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Canada's municipal leaders say the Trudeau Liberals are ready to get creative in how they flow dollars to cities to help pay for new roads, bridges, transit and water systems. Edmonton Mayor Don Iveson, who chairs the big-city mayors' caucus of the Federation of Canadian Municipalities, says the Liberals have a number of tools at their disposable to get funding to cities if provinces continue to get in the way. The Canadian Press

Canada’s mayors are urging Prime Minister Justin Trudeau to get “creative” in funding infrastructure projects when provincial governments are reluctant to spend.

The Prime Minister met Thursday with the Federation of Canadian Municipalities (FCM), where mayors said the minority Parliament is a chance for Ottawa to go further than what the Liberal Party pledged during the recent election campaign.

Unlike in 2015, the Liberal Party’s 2019 platform did not include promises of major increases in infrastructure spending. That is partly due to the fact that the Liberal government had already outlined a 12-year, $180-billion plan for infrastructure spending. That plan has faced criticism for not rolling out as quickly as originally promised.

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The Parliamentary Budget Officer has said the impact of increased federal spending on infrastructure is being partly offset by provincial governments scaling back their own spending plans on infrastructure. Many large projects – such as public-transit expansions – usually involve joint funding from three levels of government. The federal Liberals have previously expressed frustration that some provinces have been slow to identify projects.

Edmonton Mayor Don Iveson, who chairs the FCM Big City Mayors caucus, said provincial participation in projects means more can be accomplished. But he called on Ottawa to ramp up pressure on premiers who may be reluctant to support new projects.

“The frustration of that is the federal government shouldn’t have to spend more to backfill provinces’ role, particularly where it’s their constitutional responsibility, for example, in and around housing," he said. “Premiers need to come back into leadership and be part of the solution, rather than driving division in this country.”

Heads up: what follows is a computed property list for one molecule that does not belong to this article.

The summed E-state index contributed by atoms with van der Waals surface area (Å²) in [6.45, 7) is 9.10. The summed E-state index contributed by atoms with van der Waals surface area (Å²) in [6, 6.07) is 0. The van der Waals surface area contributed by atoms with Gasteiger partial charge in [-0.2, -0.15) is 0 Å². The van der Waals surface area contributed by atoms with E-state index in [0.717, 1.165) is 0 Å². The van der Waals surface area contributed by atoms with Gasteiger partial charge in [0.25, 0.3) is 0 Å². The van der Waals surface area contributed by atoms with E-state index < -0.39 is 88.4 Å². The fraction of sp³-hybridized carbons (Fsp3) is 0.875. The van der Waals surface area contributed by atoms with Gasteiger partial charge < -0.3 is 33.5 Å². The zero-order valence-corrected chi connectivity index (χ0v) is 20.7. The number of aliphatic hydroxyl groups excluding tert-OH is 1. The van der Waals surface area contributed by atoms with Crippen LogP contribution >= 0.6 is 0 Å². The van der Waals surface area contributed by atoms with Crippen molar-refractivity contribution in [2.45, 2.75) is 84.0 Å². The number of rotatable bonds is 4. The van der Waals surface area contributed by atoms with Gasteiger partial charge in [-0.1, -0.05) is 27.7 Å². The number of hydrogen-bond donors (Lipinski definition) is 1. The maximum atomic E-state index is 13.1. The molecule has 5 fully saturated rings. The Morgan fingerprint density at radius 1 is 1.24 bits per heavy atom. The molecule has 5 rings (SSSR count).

Mr. Iveson said the FCM’s message is getting a positive reception this week in Ottawa.

“We have had, already, very clear signals from the Prime Minister, the Deputy Prime Minister, the ministers we’ve connected with just in the last couple of days that they’re willing to get creative to get things done for Canadians," he said.

The Liberal government has committed more than $180 billion over 12 years to improving roads, bridges, public transit systems and other needed infrastructure across the country. It has been criticized for failing to get the money out the door and shovels in the ground quickly. The Canadian Press

The federal budget in March included a surprise, one-time top-up – worth $2.2-billion – to the federal gas-tax transfer to municipalities. The FCM urged parties during the federal election to make a similar level of spending permanent, but the Liberal platform did not include such a pledge.

Instead, the Liberals’ 2019 platform promised $275-million over four years for a new national infrastructure fund.

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The platform said that funding would go toward projects such as the Newfoundland-Labrador fixed transportation link.

FCM president Bill Karsten said his organization supports a plank in the Liberal platform that said provinces will be asked to identify and approve all of their long-term infrastructure priorities over the next two years. Any federal money that has not been assigned to specific projects by the end of 2021 would bypass the provinces and go directly to municipalities through a top-up to the federal gas-tax transfer.

“I think that sends a very clear signal that the status quo is not acceptable,” he said.

Mr. Karsten, Mr. Iveson, Montreal Mayor Valérie Plante and other FCM leaders later met with the Prime Minister and Deputy Prime Minister Chrystia Freeland.

During brief public comments at the start of the meeting, Mr. Trudeau said municipal priorities “informed our approach to governing” and promised that would continue.

“However many years this Parliament gives us, you know that every step of the way, we will be working hand in hand with all of you,” he said.

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